2015-06-17

The Belly Button Challenge

I first heard of the "belly button challenge" this morning, via the news. I didn't hear about how fun it is, who started it, why it was started, or who has been impacted by it. No, I heard about what a terrible thing it is, because it makes people feel bad about themselves.

Here's The Washington Post:
“A successful attempt is met with praise and affirmation, under the pretense that the challenge is a test of health and fitness,” James Hamblin of the Atlantic wrote in “Don’t Try the Belly Button Challenge.” “You are thin enough to reach around yourself, so you must be okay. An unsuccessful attempt is met with quiet inward shame.” 
The challenge, it was said, not only proved triggering to those battling eating disorders who seek “thinspiration,” but also did not prove good health.
In that citation, I notice two claims: (1) that the challenge was "triggering" for people with eating disorders, and (2) that the challenge does not demonstrate good health.

The Post article does not buttress either of these claims with any sort of citation or evidence, not even anecdotal evidence. So, I followed the link to The Atlantic and discovered that James Hamblin's article contains a lone citation to a BBC news story which merely provides an account of the Belly Button Challenge in similar scope to the Washington Post article. It certainly provides no support for Hamblin's claims about eating disorders.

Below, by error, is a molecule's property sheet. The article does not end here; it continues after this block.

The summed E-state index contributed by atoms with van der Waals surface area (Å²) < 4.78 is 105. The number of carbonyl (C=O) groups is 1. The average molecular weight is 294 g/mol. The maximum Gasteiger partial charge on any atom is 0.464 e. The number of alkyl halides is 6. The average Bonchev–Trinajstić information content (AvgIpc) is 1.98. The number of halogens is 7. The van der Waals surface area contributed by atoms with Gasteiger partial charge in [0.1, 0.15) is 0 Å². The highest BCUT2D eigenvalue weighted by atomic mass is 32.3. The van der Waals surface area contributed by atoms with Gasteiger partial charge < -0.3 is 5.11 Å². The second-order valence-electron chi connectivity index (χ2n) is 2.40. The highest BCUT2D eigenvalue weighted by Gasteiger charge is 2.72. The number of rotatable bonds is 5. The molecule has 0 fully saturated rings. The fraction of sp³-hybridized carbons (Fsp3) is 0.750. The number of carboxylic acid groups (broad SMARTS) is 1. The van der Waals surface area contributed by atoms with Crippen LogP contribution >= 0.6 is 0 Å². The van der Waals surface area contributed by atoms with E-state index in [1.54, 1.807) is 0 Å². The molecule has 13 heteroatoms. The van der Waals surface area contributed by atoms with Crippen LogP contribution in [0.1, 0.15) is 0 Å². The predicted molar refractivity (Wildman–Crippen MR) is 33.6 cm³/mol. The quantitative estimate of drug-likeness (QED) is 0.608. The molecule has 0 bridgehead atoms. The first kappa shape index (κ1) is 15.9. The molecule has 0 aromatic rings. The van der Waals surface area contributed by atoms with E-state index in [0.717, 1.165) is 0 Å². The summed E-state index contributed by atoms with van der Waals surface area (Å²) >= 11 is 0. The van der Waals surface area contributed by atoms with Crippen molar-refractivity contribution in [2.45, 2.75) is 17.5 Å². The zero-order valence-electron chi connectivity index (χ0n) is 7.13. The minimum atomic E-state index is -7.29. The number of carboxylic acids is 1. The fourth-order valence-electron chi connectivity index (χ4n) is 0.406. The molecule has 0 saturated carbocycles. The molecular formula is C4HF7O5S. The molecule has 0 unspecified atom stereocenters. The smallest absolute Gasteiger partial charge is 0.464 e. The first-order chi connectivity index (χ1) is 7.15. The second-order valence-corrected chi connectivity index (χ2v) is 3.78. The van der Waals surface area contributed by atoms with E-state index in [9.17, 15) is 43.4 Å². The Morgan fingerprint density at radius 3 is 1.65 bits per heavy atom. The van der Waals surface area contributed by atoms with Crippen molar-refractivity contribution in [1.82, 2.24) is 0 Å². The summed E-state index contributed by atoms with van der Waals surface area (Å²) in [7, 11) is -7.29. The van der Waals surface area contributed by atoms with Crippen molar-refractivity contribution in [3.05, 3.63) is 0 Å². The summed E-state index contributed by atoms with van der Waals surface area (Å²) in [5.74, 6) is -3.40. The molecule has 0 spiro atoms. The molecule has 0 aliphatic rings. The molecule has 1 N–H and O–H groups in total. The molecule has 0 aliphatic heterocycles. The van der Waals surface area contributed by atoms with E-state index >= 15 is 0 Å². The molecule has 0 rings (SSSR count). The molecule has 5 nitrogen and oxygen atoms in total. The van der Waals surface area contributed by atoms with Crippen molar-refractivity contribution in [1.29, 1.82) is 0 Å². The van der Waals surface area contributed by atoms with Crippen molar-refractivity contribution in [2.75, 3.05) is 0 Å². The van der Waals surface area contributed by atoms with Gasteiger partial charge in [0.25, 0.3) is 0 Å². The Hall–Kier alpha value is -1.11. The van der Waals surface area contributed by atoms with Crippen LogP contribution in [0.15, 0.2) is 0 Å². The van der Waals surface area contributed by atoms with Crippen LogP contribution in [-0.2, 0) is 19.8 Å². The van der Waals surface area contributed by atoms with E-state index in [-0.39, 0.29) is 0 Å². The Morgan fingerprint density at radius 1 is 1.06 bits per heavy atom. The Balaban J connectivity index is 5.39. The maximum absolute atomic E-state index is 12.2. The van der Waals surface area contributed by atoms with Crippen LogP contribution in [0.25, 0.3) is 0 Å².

The BBC article, to its credit, cites a single expert in support of its (the BBC's) claim "some experts" argue that the challenge promotes eating disorders.

Thus, all this "eating disorder" hullabaloo really comes down to the opinion of a single Westerner cited by the BBC in the context of a story about a Chinese social media fad. So much for The Post's first claim.

What about the claim that the challenge does not demonstrate good health? Well, according to Hamblin,
It’s actually a test of shoulder flexibility, not fitness. The shoulder has the greatest range of motion of any joint in the body. If you’re looking to impress people, how about telling them that fact?
According to this 12th Grade public school lesson plan (or alternatively, this page from the U.S. Army), flexibility is one of the five major components of physical fitness. (The others are body composition, muscular strength, muscular endurance, and cardiovascular endurance.)

So it would appear that the Belly Button Challenge is indeed a gauge of physical fitness, no matter how "triggering" some in the Western media might believe it to be.